Seated Female Nude, A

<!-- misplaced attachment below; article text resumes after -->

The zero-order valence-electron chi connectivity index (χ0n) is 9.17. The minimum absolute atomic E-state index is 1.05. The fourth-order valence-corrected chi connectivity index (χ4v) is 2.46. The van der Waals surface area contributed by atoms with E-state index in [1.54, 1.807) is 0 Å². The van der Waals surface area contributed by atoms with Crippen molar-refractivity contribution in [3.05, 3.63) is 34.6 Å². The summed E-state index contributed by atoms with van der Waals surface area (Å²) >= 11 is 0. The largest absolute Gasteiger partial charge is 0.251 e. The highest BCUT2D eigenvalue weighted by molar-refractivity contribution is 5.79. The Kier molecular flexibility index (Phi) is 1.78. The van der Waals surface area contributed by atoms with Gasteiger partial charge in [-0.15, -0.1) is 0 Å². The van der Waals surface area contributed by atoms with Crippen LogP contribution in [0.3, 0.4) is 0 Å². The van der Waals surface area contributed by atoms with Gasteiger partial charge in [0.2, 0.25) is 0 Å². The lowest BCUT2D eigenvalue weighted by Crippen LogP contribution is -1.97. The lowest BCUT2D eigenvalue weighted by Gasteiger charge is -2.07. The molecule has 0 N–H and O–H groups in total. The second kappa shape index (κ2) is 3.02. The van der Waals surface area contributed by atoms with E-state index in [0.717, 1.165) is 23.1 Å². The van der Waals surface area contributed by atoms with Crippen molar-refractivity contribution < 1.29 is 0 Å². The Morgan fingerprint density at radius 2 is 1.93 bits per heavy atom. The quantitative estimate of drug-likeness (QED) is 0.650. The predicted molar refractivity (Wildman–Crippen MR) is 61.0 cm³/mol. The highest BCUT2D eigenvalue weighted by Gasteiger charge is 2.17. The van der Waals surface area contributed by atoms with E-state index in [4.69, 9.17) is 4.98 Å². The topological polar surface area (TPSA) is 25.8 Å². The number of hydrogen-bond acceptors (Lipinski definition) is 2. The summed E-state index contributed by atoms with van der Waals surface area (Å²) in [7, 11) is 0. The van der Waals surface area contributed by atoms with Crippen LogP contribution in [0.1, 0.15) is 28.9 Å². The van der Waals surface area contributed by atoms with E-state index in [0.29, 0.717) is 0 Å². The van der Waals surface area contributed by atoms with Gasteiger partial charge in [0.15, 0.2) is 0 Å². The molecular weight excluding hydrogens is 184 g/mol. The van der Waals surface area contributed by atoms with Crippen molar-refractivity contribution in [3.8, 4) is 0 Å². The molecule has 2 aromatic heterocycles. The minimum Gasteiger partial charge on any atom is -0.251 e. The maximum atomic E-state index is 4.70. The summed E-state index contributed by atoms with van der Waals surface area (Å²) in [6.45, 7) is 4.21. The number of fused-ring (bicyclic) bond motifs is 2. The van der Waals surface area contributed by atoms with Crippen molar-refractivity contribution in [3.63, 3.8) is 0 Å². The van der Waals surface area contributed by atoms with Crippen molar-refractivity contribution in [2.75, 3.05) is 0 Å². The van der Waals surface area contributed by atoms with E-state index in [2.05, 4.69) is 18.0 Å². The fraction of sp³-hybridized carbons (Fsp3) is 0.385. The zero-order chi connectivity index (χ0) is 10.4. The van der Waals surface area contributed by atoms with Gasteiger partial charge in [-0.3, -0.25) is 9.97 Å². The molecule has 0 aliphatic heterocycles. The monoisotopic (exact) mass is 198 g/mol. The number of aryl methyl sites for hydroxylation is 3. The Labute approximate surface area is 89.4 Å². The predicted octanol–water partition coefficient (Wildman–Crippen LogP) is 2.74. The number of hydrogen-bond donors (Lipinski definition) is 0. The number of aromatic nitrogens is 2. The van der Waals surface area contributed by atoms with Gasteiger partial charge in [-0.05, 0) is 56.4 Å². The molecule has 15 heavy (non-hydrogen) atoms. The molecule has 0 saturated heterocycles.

This small piece by noted French artist Francois Boucher was done in black, white, and colored chalks on buff paper. Delicately-rendered and classically-inspired voluptuous nudes like these, so-called boudoir art, were among the most popular works he sold to the aristocracy in the last, heady era before the French Revolution of 1789. The son of a lace designer, Boucher was born in Paris and studied briefly with painter Francois Lemoyne before traveling to Italy to study masters like Tiepolo and Rubens whose influence is evident in the lush forms and glowing pastel shades of his works. He was the most fashionable rococo artist and a personal favorite of Madame de Pompadour, whom he painted seven times. In 1765, he became Le Premier Peintre du Roi (First Painter of the King) and trained other young artists including Neo-Classicist Jacques-Louis David. While his work bridged the Baroque and Neo-Classical periods in style and subject, revolutionary strictures against his frivolity limited his popularity in his final years, especially after he came under critical attack from Denis Diderot. Nonetheless, famous critics the Goncourt brothers wrote of him, Boucher is one of those men who represent the taste of a century, who express, personify and embody it.